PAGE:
Educational gaming gains ground in Texas

Schools in the Plano Independent School District have joined hundreds of other schools across the state in using immersive educational video games to help teach mathematics and raise academic achievement scores on high stakes tests. Plano ISD has added Tabula Digita’s futuristic mathematics series DimensionM, part of DimensionU™ Learning System, into its PowerMath remediation program targeting more than 800 students in 13 middle schools. In doing so, Plano joins a growing number of Texas districts, including Dallas, Fort Worth, Austin, Arlington, Spring, Carrollton-Farmers Branch and Garland Independent School Districts, that are embracing game play as an effective teaching tool.

“We need our students to decidedly sharpen their mathematics skills and raise academic achievement levels on state mandated accountability tests,” said Jim Wohlgehagen, Ph.D., secondary mathematics coordinator, Plano ISD. “We are excited to help them achieve their full potential by giving them rich, standards-aligned content in an intriguing format that is compelling and relevant to today’s ‘screenage’ learners.”

Educators in Dallas ISD joined the educational gaming movement by purchasing the DimensionM for use in its 35th Annual Mathematics Olympiad last fall. This marked the first time in the competition’s history that paper and pencils were replaced with a hands-on, inquiry based learning tool. The decision to use the software came after the DimensionU Games were named to the district’s approved instructional materials list. In all, more than 500 middle and high school students participate in the district’s respective events.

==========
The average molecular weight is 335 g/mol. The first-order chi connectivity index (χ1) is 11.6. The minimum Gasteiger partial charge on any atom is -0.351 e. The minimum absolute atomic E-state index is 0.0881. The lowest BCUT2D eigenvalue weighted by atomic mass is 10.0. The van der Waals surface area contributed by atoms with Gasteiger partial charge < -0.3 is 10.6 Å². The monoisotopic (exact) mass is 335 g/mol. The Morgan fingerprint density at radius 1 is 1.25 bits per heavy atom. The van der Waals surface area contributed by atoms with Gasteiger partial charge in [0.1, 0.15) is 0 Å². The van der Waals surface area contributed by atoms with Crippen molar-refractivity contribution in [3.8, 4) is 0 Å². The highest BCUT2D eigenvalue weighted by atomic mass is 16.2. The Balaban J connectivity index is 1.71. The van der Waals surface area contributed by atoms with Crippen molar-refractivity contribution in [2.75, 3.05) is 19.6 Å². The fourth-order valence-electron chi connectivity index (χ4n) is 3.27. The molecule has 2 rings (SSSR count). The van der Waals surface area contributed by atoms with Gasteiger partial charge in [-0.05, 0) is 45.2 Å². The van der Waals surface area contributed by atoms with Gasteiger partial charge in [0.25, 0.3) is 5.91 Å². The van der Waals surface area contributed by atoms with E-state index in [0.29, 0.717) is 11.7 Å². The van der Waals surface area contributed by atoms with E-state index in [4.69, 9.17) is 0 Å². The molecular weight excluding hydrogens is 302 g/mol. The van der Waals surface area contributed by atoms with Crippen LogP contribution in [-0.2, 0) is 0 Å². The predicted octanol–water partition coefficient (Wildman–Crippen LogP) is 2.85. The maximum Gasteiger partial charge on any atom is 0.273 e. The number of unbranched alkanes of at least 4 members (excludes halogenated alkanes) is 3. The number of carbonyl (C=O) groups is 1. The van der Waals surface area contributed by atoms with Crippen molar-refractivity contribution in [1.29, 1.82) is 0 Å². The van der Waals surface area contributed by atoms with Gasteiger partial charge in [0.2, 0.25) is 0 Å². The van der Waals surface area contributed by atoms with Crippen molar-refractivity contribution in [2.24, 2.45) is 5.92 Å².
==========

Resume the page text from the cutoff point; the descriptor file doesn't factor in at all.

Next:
The attraction to the games for educators and students alike comes from its primary design which engages students in a series of quick-paced, immersive missions that are embedded with the more than 200 math lessons. During the games, students amass points while they assimilate mathematics concepts from topics previously discussed during their classroom instruction.

“We are all about keeping kids in the ‘game’ of learning and reinforcing key concepts,” said Ntiedo Etuk, founder and chief executive officer of Tabula Digita. “Given the fact that American students trail their international peers in math and science scores, it’s gratifying to see educators embracing the notion that students can have fun and master complex subject material at the same time.”

Garland ISD added DimensionM to its middle school curriculum more than two years ago. Since then, student interest and confidence in mathematics has risen, bolstered by the collaborative-yet- competitive nature of the game-based learning tool. In fact, the district has hosted two multiplayer gaming tournaments where more than 60 students from around the district went head-to-head in math competitions.

Currently, Garland ISD has six students who have qualified to compete in the Tabula Digita’s U Games National Scholarship Tournament. The virtual competition, co-sponsored by Intel and in partnership with Dell, began in November and runs through May 2011. Any student can join the competition at any time during the six-month event, comprised of 12 individual rounds, even if they did not participate in one of the earlier round by going to www.dimensionu.com/UGames.

At the end of the virtual tournament, the top ten middle and elementary school players from each round will be eligible to attend the live U Games Tournament in New York City on May 21, 2011. At the conclusion of the live competition, the middle school winner will receive a $50,000 scholarship to be used towards the child’s college education, plus $1,000 cash. The elementary school winner will receive a $10,000 scholarship and a trip for four to DisneyWorld in Orlando. Throughout the individual rounds of play, student can compete for additional prizes including iPod Touches, iPads, popular gaming consoles, 32” LCD TVs, Razor Electric Bikes, gift cards, and more.

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